Believe it or not, I finished the marathon only nine minutes slower than my personal record from a few months prior. In the throes of mental fatigue, I convinced myself I was running a tortoise-paced four-hour-and-ten-minute marathon! Can you imagine?


And guess what? I snagged third place in my age group.


But here's the kicker: I missed out on that coveted Kona spot by a whole hour. Yep, you heard me right. An entire hour. I mean, who needs paradise when you've got an extra hour to spare, right? It was a bittersweet moment. I was disappointed, sure, but I was also elated that I made it through all the obstacles that came my way.


Let me set the scene for you. The Norwegian weather was in its full "beast" mode, showcasing its special cold, thunder, rain, and wind combo. It was like Mother Nature decided to give me a personal challenge. Cold swim, hilly bike, hilly run—it was a rollercoaster of pain and exhilaration. Can I just take a moment to pat myself on the back for enduring every single brutal minute of it? Seriously, I loved it, in a weird way. I must have been masochistic in a past life.


The best part is the surge of self-confidence I've felt since then. I'm walking around like Wonder Woman, ready to conquer anything that comes my way. I even tell my kids every day that they can do the impossible. And you know what? I believe it now more than ever. My Ironman journey has shown me that if I can tackle such a crazy challenge, then I can do anything. Who needs cheesy Ironman slang when you've got genuine confidence flowing through your veins?


Now, let's address the elephant in the room. You might be thinking, "Oh, she's always been athletic. She has that extra 'oomph' that most people don't." Well, let me burst that bubble right now. I'm just your regular Jane, nothing extraordinary. In fact, from 2010 to 2018, I was the epitome of couch potato. I was way past my ideal weight, hadn't run in ages, and was in constant pain. I hit rock bottom, my friend.


But guess what? I was sick and tired of that life. It was like an expired bag of chips—I couldn't stomach it anymore. So, I made a decision. I looked myself in the mirror and said, "Hey, you! It's time to make a change!" I reached out for help, committed to myself, and started believing in my goals. I put myself first, and boy, it was about time. It wasn't a walk in the park, mind you, more like a marathon of self-discovery.


And here's a secret: my Ironmom journey started way before I even started training. It began during those desperate moments when I was lost in my own world, feeling the urge to jump off a cliff in Newfoundland. I was done with exhaustion, ready to throw in the towel. But those moments, as painful as they were, became the fuel for my fire. They prepared me for the challenges that an Ironman could throw at me. I mean, if I could resist the urge to take a leap, I could handle anything, right?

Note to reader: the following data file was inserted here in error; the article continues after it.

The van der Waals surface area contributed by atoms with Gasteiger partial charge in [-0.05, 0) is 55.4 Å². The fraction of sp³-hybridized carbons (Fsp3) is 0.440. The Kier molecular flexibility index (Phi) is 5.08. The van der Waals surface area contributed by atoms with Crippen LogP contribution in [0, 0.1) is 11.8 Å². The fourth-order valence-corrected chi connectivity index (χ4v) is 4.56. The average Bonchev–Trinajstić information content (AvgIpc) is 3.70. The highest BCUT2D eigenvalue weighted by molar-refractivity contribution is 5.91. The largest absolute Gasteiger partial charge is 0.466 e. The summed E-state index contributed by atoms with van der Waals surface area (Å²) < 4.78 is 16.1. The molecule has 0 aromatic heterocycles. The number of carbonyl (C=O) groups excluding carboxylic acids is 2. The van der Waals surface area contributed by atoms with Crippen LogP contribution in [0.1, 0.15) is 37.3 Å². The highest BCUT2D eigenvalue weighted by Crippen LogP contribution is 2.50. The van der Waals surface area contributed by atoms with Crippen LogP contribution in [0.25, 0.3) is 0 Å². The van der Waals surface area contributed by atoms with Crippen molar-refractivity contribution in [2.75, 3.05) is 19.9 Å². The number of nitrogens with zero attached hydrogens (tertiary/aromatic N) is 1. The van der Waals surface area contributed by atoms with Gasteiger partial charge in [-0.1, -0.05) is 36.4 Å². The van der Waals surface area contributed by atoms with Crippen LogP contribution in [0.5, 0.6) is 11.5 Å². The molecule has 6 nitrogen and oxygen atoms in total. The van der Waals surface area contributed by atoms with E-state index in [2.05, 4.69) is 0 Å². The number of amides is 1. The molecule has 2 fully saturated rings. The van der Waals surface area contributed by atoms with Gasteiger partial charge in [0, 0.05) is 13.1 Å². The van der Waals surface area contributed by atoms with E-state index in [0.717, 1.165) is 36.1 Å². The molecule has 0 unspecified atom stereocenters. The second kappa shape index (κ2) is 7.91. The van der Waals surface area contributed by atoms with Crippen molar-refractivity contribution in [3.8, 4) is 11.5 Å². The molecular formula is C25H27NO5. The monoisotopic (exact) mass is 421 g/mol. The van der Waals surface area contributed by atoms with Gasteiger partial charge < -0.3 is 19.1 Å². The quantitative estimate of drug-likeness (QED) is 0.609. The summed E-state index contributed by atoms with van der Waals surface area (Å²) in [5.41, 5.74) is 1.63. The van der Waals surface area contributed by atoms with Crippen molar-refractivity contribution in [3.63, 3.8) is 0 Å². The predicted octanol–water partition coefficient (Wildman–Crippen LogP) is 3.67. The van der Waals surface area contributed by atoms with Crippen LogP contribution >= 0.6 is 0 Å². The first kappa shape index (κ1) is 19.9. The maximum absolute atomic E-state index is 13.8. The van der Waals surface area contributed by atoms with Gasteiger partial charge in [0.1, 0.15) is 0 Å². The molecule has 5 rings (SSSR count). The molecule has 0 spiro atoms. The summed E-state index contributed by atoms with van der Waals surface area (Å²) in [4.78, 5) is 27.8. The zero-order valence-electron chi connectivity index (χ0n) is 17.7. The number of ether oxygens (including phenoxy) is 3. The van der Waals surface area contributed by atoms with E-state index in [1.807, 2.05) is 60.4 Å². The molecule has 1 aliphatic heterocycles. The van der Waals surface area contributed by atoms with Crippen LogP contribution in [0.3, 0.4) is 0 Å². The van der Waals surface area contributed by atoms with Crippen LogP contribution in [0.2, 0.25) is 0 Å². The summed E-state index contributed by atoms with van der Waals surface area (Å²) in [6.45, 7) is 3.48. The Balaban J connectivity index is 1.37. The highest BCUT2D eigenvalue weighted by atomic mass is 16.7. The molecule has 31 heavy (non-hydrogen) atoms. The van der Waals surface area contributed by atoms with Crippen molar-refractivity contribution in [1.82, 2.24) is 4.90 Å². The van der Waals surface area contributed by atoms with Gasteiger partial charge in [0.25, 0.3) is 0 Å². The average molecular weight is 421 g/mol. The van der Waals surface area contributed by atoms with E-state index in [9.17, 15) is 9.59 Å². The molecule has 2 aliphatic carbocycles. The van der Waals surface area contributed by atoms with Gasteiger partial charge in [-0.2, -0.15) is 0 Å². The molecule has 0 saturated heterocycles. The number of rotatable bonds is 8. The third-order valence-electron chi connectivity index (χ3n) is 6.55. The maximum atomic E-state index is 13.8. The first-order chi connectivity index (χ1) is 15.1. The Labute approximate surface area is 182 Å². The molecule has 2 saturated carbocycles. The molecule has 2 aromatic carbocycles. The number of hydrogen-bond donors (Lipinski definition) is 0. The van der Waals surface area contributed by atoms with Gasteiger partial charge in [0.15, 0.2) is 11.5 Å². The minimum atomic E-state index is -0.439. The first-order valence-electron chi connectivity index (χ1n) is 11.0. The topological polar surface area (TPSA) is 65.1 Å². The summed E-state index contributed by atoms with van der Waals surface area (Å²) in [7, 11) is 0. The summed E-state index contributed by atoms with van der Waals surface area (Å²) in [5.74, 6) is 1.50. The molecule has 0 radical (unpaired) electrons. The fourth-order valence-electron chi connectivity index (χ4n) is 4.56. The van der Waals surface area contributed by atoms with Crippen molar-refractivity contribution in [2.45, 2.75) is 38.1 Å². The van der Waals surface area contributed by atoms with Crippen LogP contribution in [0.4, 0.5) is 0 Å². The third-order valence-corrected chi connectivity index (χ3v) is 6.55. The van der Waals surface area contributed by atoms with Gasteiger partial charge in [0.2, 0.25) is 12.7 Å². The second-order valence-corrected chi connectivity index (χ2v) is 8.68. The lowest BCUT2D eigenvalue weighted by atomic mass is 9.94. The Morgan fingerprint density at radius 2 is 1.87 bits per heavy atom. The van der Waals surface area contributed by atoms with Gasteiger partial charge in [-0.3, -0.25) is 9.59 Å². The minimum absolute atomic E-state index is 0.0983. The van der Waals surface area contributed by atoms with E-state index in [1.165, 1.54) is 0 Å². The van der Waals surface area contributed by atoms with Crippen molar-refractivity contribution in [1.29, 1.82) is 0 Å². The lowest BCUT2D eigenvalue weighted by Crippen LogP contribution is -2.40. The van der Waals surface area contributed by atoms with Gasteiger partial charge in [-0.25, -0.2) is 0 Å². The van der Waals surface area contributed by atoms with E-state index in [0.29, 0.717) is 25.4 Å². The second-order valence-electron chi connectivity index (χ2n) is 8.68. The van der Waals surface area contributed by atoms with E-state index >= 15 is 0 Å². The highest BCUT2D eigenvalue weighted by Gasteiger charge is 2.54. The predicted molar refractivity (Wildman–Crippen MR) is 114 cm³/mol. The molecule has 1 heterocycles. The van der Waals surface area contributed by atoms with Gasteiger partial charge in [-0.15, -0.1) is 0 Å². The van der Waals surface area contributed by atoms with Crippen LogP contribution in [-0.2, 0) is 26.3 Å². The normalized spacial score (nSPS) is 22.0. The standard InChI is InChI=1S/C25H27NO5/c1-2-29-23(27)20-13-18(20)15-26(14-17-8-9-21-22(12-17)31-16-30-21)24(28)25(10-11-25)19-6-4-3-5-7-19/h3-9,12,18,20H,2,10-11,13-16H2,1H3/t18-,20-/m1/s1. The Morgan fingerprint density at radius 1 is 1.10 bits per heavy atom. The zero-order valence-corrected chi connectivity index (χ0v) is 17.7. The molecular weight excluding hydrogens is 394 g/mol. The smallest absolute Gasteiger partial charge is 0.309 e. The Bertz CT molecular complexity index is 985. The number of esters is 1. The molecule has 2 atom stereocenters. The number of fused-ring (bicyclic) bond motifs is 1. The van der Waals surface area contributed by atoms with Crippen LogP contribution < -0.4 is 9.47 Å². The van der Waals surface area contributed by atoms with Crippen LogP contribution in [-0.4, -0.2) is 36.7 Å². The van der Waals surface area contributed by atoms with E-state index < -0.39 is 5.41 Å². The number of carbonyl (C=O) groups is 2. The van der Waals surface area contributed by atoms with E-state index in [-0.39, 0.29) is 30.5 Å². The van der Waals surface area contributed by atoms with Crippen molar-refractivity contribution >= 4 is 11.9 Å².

So, my friend, let me tell you this: if you've gone through tough times. When life throws lemons at me, or in this case, hills, hills, and more hills, I think back to those tough moments I've endured. If I survived my own personal emotional rollercoaster, then I can handle anything an Ironman throws at me. Lemons? Nah, I've faced bigger challenges. And you know what? I'm grateful for those tough times. Without them, I wouldn't be the badass woman I am today. I mean, seriously, I could probably take on a grizzly bear armed with nothing but a water bottle and a motivational quote.


And here's a little secret for you: if you've been through tough times that didn't break you, you're already equipped to achieve incredible things.


You've got a hidden superpower within you, my friend. Unleash it, embrace it, and go after something that both excites and scares the living daylights out of you. Life is too short to play it safe and stick to the comfortable zone. Break free, be bold, and who knows what amazing adventures await you?


Ever wonder what else life has in store for you? What other incredible feats you could accomplish if you just took that first step? Well, guess what? I'm here to cheer you on.


Consider me your personal cheerleader in the journey of motherhood survival mode.


If my story can inspire and help even just one person, then all the tears and Newfoundland cliff-dwelling moments were worth it.


I want you to shift gears from survival to thriving, my friend. Whatever thriving looks like to you, I'm here to support you every step of the way.


So stay connected, buckle up, and get ready for the next blog post where I'll delve deeper into the crazy and big psychology behind accomplishing seemingly impossible things. Get excited, because we're about to unlock the secrets to achieving greatness while laughing our way through the finish line.


Until then, yours in life (and Newfoundland cliff escapades),

Marjaana